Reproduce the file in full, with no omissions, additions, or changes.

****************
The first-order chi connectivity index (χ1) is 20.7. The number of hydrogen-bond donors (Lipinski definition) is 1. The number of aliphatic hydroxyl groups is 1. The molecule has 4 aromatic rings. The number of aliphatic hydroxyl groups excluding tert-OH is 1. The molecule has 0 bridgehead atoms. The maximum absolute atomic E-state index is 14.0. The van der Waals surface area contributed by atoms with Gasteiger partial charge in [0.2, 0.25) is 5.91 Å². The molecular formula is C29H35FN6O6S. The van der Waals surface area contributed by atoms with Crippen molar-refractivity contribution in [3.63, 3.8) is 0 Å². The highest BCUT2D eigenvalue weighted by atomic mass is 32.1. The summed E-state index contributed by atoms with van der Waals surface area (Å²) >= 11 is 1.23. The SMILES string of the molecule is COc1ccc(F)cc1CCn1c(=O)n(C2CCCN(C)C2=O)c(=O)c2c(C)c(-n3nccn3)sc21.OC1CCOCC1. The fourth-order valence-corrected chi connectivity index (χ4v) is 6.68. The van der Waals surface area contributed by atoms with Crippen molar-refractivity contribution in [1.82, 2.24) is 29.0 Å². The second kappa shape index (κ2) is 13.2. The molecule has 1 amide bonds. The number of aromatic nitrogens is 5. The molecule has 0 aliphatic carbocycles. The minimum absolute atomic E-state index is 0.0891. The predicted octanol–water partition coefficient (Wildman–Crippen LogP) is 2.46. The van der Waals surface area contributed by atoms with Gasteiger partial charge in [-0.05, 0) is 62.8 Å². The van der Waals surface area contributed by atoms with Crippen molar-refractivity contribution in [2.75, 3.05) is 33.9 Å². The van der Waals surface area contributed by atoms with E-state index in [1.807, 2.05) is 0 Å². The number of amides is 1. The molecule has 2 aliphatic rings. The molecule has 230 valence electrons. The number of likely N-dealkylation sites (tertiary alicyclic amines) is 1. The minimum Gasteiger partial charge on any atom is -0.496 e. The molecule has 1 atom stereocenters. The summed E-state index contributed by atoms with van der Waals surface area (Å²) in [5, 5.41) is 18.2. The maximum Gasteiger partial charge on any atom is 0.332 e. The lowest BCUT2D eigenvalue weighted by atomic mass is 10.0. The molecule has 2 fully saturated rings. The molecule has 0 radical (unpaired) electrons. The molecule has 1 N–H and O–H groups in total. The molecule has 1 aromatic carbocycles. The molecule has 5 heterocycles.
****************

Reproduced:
The first-order chi connectivity index (χ1) is 20.7. The number of hydrogen-bond donors (Lipinski definition) is 1. The number of aliphatic hydroxyl groups is 1. The molecule has 4 aromatic rings. The number of aliphatic hydroxyl groups excluding tert-OH is 1. The molecule has 0 bridgehead atoms. The maximum absolute atomic E-state index is 14.0. The van der Waals surface area contributed by atoms with Gasteiger partial charge in [0.2, 0.25) is 5.91 Å². The molecular formula is C29H35FN6O6S. The van der Waals surface area contributed by atoms with Crippen molar-refractivity contribution in [3.63, 3.8) is 0 Å². The highest BCUT2D eigenvalue weighted by atomic mass is 32.1. The summed E-state index contributed by atoms with van der Waals surface area (Å²) >= 11 is 1.23. The SMILES string of the molecule is COc1ccc(F)cc1CCn1c(=O)n(C2CCCN(C)C2=O)c(=O)c2c(C)c(-n3nccn3)sc21.OC1CCOCC1. The fourth-order valence-corrected chi connectivity index (χ4v) is 6.68. The van der Waals surface area contributed by atoms with Crippen molar-refractivity contribution in [1.82, 2.24) is 29.0 Å². The second kappa shape index (κ2) is 13.2. The molecule has 1 amide bonds. The number of aromatic nitrogens is 5. The molecule has 0 aliphatic carbocycles. The minimum absolute atomic E-state index is 0.0891. The predicted octanol–water partition coefficient (Wildman–Crippen LogP) is 2.46. The van der Waals surface area contributed by atoms with Gasteiger partial charge in [-0.05, 0) is 62.8 Å². The van der Waals surface area contributed by atoms with Crippen molar-refractivity contribution in [2.75, 3.05) is 33.9 Å². The van der Waals surface area contributed by atoms with E-state index in [1.807, 2.05) is 0 Å². The number of amides is 1. The molecule has 2 aliphatic rings. The molecule has 230 valence electrons. The number of likely N-dealkylation sites (tertiary alicyclic amines) is 1. The minimum Gasteiger partial charge on any atom is -0.496 e. The molecule has 1 atom stereocenters. The summed E-state index contributed by atoms with van der Waals surface area (Å²) in [5, 5.41) is 18.2. The maximum Gasteiger partial charge on any atom is 0.332 e. The lowest BCUT2D eigenvalue weighted by atomic mass is 10.0. The molecule has 2 fully saturated rings. The molecule has 0 radical (unpaired) electrons. The molecule has 1 N–H and O–H groups in total. The molecule has 1 aromatic carbocycles. The molecule has 5 heterocycles.